7 Steps To Better Writing

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Business Writing = Creative Writing: Express Yourself

Remember when you first discovered finger painting? There sat the blank paper and pots of gooey, vibrant color. Miraculously, adults encouraged you to dive in with both hands and express yourself. Joy!

Do I dare compare that delightful experience to the writing assignment that currently dogs your work days? Yes, I dare.

Granted, many professionals find work-related writing a slog: Hard to get started. Easy to get lost in the weeds. All that information to present with clarity and good grammar (not to mention in a style that people actually want to read)…How to soldier through?

Here’s an insider secret: There’s no mystery to good writing and it doesn’t have to be an epic struggle.

Writing is a creative process with user-friendly steps.

 

Learn those steps and you understand how to generate ideas, banish the dreaded blank screen, and organize thoughts into compelling copy. If you do get stuck in the weeds, you know how to navigate your way out.

Science confirms it: Writing that is vivid and easy to read holds your audience’s interest, gets remembered, and influences thinking (see links below).

Written communication is, after all, a human-to-human connection, even in a high-stakes business setting.

When you command your creative process, writing assignments become welcome opportunities to:

• Teach colleagues what you need them to know.

• Motivate people to take the action(s) you want them to.

• Get your ideas and viewpoints in front of the right audience.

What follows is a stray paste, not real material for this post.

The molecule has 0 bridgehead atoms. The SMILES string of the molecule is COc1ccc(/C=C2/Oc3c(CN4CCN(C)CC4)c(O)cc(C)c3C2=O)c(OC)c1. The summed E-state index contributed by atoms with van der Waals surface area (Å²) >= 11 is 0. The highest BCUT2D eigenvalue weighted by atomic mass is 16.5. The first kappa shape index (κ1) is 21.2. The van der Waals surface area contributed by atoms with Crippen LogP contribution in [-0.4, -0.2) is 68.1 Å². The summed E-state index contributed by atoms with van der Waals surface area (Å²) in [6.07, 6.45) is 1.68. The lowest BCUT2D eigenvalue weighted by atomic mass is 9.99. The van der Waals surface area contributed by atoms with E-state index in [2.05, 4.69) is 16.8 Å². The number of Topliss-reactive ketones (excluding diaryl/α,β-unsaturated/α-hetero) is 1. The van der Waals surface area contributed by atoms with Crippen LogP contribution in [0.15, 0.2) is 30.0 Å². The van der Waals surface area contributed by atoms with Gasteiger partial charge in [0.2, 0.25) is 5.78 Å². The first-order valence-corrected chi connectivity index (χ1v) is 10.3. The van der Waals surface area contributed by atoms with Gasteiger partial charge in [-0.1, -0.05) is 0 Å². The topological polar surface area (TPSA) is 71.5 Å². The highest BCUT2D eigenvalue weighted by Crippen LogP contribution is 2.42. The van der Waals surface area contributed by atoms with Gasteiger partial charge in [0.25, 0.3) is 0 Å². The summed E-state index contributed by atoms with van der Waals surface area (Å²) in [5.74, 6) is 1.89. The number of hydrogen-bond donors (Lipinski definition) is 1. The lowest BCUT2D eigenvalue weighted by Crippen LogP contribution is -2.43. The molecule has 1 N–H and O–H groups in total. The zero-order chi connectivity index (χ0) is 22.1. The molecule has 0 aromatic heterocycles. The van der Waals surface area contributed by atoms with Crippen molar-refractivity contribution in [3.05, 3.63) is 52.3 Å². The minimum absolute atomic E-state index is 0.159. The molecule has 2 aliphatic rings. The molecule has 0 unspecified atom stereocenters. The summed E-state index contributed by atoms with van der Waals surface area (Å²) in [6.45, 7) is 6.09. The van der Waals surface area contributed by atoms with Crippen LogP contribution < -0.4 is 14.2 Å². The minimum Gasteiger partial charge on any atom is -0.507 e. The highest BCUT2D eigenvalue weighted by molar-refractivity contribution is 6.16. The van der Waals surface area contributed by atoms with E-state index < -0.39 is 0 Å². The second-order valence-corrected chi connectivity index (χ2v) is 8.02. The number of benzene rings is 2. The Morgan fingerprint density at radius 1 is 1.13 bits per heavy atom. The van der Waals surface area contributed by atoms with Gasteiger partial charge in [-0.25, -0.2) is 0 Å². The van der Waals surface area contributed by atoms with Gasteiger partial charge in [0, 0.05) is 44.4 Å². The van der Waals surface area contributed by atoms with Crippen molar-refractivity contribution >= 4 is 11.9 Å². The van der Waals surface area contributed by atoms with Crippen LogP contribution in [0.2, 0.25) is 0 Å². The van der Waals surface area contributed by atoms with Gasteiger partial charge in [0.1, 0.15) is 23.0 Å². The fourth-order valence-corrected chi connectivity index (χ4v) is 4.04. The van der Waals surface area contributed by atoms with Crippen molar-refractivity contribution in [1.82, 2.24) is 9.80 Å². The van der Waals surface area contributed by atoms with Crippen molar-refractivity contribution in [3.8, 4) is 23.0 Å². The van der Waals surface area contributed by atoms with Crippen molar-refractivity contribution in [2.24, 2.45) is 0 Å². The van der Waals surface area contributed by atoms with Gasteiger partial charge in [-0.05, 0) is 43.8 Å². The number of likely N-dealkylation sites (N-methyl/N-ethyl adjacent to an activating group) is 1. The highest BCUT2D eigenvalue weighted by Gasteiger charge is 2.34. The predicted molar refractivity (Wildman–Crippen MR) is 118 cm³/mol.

That’s what effective writing is all about.

It is possible to spend less time wrestling with logistics and more time connecting with your readers. One place to learn how is in a 7 Steps to Better Writing workshop. We teach a process to remove the stumbling blocks and create a path to get your good ideas “on paper” and out to the people you want to influence.

We encourage you to dive in with both hands and express yourself!

The #1 Secret to Better Writing

Know thy audience.

If you could take only one action to improve your work-related writing, understanding your readers is the one that delivers the greatest return. Answer this question before you begin any piece of writing (yes, even emails):

Who is my audience and what do I want him/her/them to know?

Does this sound like an obvious, almost automatic first step?

Far too often, people start out writing in hopes that what they intend to say will become clear as they type. This approach tries readers’ patience. Who has time to rummage through your heap of words to find the relevant nuggets?

You’ve got eight seconds to grab your readers’ interest. Make every second count by recognizing a foundation of modern business communication:

It’s all about them, not you.

Distractions are many, time is short, and your readers are self-centered out of necessity. To draw them in, convey right up front why they should continue reading. That applies as much to the quarterly report for the department head as it does to your organization’s website.

“I have some information that will bring value to your world.”